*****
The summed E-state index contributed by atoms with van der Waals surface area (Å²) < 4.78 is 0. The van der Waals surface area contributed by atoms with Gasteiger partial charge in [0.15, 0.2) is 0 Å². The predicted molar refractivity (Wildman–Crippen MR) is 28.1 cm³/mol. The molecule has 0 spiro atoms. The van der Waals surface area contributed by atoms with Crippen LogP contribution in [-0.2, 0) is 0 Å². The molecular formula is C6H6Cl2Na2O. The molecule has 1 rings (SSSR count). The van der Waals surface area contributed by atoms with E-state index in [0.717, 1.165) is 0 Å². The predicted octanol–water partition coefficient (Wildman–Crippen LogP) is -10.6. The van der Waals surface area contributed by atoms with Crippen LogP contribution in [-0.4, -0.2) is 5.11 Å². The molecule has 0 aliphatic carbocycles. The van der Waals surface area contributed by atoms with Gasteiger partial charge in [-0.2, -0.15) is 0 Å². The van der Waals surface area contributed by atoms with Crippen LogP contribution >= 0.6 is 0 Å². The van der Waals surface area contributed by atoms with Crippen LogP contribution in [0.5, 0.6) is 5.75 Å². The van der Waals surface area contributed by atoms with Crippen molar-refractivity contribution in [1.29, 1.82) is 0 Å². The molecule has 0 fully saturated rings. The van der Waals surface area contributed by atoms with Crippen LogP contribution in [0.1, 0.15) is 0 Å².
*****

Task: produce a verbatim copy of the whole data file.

The summed E-state index contributed by atoms with van der Waals surface area (Å²) < 4.78 is 0. The van der Waals surface area contributed by atoms with Gasteiger partial charge in [0.15, 0.2) is 0 Å². The predicted molar refractivity (Wildman–Crippen MR) is 28.1 cm³/mol. The molecule has 0 spiro atoms. The van der Waals surface area contributed by atoms with Crippen LogP contribution in [-0.2, 0) is 0 Å². The molecular formula is C6H6Cl2Na2O. The molecule has 1 rings (SSSR count). The van der Waals surface area contributed by atoms with E-state index in [0.717, 1.165) is 0 Å². The predicted octanol–water partition coefficient (Wildman–Crippen LogP) is -10.6. The van der Waals surface area contributed by atoms with Crippen LogP contribution in [-0.4, -0.2) is 5.11 Å². The molecule has 0 aliphatic carbocycles. The van der Waals surface area contributed by atoms with Gasteiger partial charge in [-0.2, -0.15) is 0 Å². The van der Waals surface area contributed by atoms with Crippen LogP contribution >= 0.6 is 0 Å². The van der Waals surface area contributed by atoms with Crippen LogP contribution in [0.5, 0.6) is 5.75 Å². The van der Waals surface area contributed by atoms with Crippen molar-refractivity contribution in [1.29, 1.82) is 0 Å². The molecule has 0 fully saturated rings. The van der Waals surface area contributed by atoms with Crippen LogP contribution in [0.1, 0.15) is 0 Å².